Praised for its captivating narrative, rich and picturesque scenery, and Verne’s masterful storytelling, The Mysterious Island received many positive reviews, by both readers and literary critics. It is considered one of Verne’s best works and is often compared to Daniel Defoe’s Robinson Crusoe. The novel inspired many other literary works and, later on, films and video games, and it received many adaptations. Even though some readers deem it a slow read, The Mysterious Island remains to be one of the greatest adventure stories ever told, in my opinion.

Form and Content

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Last Updated on May 7, 2015, by eNotes Editorial. Word Count: 472

Finding themselves detained in Richmond, Virginia, during the Civil War, five Union soldiers and a dog dare to escape in a hot-air balloon during the worst hurricane of the decade. The balloon sails haphazardly through the storm, tosses Captain Cyrus Harding and his dog, Top, into the ocean, and crashes with the rest of its passengers onto the shore of an uninhabited island in the Pacific Ocean. Fearing that the captain is dead, his servant, Neb, searches the island until he finds Top, who leads him to Harding. This is to be the first of many mysterious occurrences involving the group of men.

They build up a settlement as best they can. The men call themselves “colonists” and name their island Lincoln Island after their great president. They establish a permanent camp in a cave on the side of a cliff and call it Granite House. They plant crops from seedlings that they find and establish a farm with the animals that they capture. They build a boat in order to visit nearby islands and find Ayrton, an exiled sailor who comes to live with the colonists and becomes one of them.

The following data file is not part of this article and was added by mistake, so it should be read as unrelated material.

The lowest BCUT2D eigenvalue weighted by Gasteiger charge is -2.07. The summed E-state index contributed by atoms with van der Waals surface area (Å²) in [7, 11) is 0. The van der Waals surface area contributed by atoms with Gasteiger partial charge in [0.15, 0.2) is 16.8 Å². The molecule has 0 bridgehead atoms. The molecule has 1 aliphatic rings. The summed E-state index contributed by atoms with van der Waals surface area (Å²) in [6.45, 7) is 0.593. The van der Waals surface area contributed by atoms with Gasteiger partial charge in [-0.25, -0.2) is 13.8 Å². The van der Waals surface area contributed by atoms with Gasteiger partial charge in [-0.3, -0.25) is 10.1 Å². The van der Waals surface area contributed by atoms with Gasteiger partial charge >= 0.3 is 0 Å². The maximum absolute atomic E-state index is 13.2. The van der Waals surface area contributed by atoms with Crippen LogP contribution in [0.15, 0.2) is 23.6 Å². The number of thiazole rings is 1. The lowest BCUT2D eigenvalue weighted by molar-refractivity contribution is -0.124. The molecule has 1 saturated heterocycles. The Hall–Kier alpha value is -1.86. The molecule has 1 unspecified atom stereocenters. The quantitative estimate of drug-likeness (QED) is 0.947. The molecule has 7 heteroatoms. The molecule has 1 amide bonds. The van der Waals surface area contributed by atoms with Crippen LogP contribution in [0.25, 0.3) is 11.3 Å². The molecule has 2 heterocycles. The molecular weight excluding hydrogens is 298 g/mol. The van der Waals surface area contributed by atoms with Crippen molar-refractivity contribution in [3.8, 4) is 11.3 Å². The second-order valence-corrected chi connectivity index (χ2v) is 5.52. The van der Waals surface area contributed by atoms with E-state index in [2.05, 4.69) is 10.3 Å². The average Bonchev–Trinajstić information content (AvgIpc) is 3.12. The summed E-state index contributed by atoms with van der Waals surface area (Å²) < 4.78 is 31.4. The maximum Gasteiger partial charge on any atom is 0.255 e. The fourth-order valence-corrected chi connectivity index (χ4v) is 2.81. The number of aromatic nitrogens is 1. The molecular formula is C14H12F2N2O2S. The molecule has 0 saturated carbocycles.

Throughout these adventures, a mysterious force seems to be at work on the island that helps the men in dire times of need. Although Harding is clever and is able to make tools and weapons for the colonists, things they cannot manufacture from the natural resources of the island mysteriously appear as they need them. For example, an intact, waterproof chest of books, clothes, and other items washes onto shore one day, although no ship has been sighted. Another time, the colonists find that wild orangutans had invaded their cave but were scared off by some force before they could do much damage. When fifteen-year-old Herbert is wounded by pirates during an attack, a box of quinine, the only thing that could save him, appears by his bedside one night.

All these mysterious happenings are discovered to be the work of Captain Nemo, the commander of the submarine Nautilus, who has been hiding in seclusion beneath a reef of the island. He has abandoned civilization and has lived near the island for many years. Nemo decided to help the colonists because he recognized the goodness and humanity of these men.